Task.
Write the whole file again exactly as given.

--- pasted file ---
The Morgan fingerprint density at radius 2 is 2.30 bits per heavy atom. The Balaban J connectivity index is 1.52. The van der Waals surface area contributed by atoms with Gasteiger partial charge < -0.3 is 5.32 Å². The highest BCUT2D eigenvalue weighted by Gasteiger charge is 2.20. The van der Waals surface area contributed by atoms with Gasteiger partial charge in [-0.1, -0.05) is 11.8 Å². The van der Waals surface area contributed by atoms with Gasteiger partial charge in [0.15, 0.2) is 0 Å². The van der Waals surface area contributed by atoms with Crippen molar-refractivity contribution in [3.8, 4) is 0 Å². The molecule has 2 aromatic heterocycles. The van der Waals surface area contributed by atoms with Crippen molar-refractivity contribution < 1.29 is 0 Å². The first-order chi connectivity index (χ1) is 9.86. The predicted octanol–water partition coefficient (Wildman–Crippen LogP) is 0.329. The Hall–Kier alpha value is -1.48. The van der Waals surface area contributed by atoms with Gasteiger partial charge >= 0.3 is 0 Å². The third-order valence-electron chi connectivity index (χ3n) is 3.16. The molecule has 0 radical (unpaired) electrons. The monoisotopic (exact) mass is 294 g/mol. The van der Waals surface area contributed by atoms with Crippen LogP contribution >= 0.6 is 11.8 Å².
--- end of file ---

The Morgan fingerprint density at radius 2 is 2.30 bits per heavy atom. The Balaban J connectivity index is 1.52. The van der Waals surface area contributed by atoms with Gasteiger partial charge < -0.3 is 5.32 Å². The highest BCUT2D eigenvalue weighted by Gasteiger charge is 2.20. The van der Waals surface area contributed by atoms with Gasteiger partial charge in [-0.1, -0.05) is 11.8 Å². The van der Waals surface area contributed by atoms with Gasteiger partial charge in [0.15, 0.2) is 0 Å². The van der Waals surface area contributed by atoms with Crippen molar-refractivity contribution in [3.8, 4) is 0 Å². The molecule has 2 aromatic heterocycles. The van der Waals surface area contributed by atoms with Crippen molar-refractivity contribution < 1.29 is 0 Å². The first-order chi connectivity index (χ1) is 9.86. The predicted octanol–water partition coefficient (Wildman–Crippen LogP) is 0.329. The Hall–Kier alpha value is -1.48. The van der Waals surface area contributed by atoms with Gasteiger partial charge >= 0.3 is 0 Å². The third-order valence-electron chi connectivity index (χ3n) is 3.16. The molecule has 0 radical (unpaired) electrons. The monoisotopic (exact) mass is 294 g/mol. The van der Waals surface area contributed by atoms with Crippen LogP contribution >= 0.6 is 11.8 Å².